NEWS
By Susan Reimer | February 22, 2010
An in-depth profile of underpants bomber Umar Farouk Abdulmutallab by National Public Radio suggests that he was a rebellious teenager offended by his parents' bourgeois lifestyle and preoccupied with thoughts of sex. Any of us who grew up in the 1960s can understand where this kid is coming from. We thought of ourselves as free spirits caged by our parents' narrow, middle-class values and, like young Umar Farouk, their excesses truly offended us. Like Umar Farouk, we thought constantly about sex -- although this determinedly chaste young man could not wait to marry, while we happily embraced the sin of love-the-one-you're-with.
NEWS
By Kate Shatzkin and Joannah Hill and Kate Shatzkin and Joannah Hill,Sun Reporters | December 5, 2007
READ New titles worth giving THINKING ABOUT GIVING cookbooks this year -- or asking for them? On the bookstore shelves, you'll find a "bible" of Spanish recipes, a glossy volume devoted to bacon, a crop of vegetable books and a double dose of Martha. Here's a glance at some of the noteworthy new titles for the foodies on your list: Martha Stewart has released not one but two collections -- one in a tasteful salmon, the other in baby blue -- with more than 1,000 recipes each from her Martha Stewart Living magazine.
NEWS
By Jacques Kelly and Jacques Kelly,sun reporter | March 15, 2007
Ollie Richards, who established a catering business after years of cooking in private homes, died of a stroke Monday at Sinai Hospital. The Gwynn Oak resident was 72. Known for her dishes designed to please the Baltimore palate, she once told a reporter, "Martha Stewart doesn't show me too much." Born Ollie Odell Moody in Northampton County, N.C., she made $12 a week there in domestic service. She arrived in Baltimore in 1958 to become a dining room server for a Ruxton family. "I made $30 a week, and I thought I was rich," she told an Evening Sun reporter in 1993, adding that she was soon inspired by Gertrude Jackson, another Carolinian known throughout North Baltimore for her cooking ability.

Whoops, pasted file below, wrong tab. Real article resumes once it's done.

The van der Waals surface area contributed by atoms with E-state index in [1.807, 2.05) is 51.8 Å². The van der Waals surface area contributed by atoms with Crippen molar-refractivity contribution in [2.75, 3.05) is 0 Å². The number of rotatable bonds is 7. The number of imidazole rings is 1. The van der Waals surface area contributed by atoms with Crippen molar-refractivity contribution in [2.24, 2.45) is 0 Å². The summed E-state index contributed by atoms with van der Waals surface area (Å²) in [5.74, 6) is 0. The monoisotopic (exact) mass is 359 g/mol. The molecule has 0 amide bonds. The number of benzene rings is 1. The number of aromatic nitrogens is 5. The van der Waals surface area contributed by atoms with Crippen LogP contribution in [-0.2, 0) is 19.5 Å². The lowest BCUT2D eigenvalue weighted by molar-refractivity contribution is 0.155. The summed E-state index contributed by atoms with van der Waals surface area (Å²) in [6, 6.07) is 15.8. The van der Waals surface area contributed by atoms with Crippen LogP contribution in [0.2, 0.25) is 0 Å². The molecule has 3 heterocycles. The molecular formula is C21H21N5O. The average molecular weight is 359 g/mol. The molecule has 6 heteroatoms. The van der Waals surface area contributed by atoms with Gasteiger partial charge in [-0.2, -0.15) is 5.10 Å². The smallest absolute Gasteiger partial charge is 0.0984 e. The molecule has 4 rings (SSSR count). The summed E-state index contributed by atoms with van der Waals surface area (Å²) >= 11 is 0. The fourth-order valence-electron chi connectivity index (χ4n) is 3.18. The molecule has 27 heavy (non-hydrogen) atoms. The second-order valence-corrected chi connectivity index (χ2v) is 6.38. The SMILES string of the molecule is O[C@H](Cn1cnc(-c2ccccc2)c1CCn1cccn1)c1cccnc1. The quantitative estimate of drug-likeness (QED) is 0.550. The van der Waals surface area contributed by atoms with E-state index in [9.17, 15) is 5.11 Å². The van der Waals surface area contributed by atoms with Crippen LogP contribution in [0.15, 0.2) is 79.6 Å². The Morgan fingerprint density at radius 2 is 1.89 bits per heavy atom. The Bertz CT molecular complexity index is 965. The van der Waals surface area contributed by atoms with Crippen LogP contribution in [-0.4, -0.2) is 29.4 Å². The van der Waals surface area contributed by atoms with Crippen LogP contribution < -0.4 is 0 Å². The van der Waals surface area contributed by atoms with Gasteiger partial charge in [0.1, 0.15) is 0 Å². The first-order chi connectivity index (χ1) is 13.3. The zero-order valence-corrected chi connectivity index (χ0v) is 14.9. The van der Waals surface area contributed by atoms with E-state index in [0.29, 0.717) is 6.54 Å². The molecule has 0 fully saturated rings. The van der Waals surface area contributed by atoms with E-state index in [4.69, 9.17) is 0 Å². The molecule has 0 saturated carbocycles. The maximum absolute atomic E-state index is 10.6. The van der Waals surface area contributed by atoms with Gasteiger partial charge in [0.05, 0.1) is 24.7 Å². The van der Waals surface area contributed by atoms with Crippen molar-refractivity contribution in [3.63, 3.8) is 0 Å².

NEWS
December 9, 2006
Thursday's paper presented an interesting juxtaposition of articles. The Sun's article on the report from the Iraq Study Group delineates the catastrophe created by the Bush administration in its baseless launching and bungled conduct of the Iraq war ("Time running out in Iraq, panel says," Dec. 7). As one who protested in Washington before and after the invasion of Iraq, I am part of a large group of Americans who has wanted to see justice done - which means no less than the impeachment of an executive who ignored the constitutional limits of his power and lied to the American public.
FEATURES
By Susan Reimer and Susan Reimer,Sun Columnist | December 5, 2006
Just in time for the holidays, there is advice from Martha Stewart -- in the form of a book the size and weight of a concrete block -- on all the pitfalls of decorating and entertaining and how to remedy them. Everything from extension cords for the tree lights to candle wax on good linens. Martha Stewart's Homekeeping Handbook: The Essential Guide to Caring for Everything in Your Home (Clarkson Potter, $45) is perfect for propping the front door open for your guests, but it also contains a lot of good information.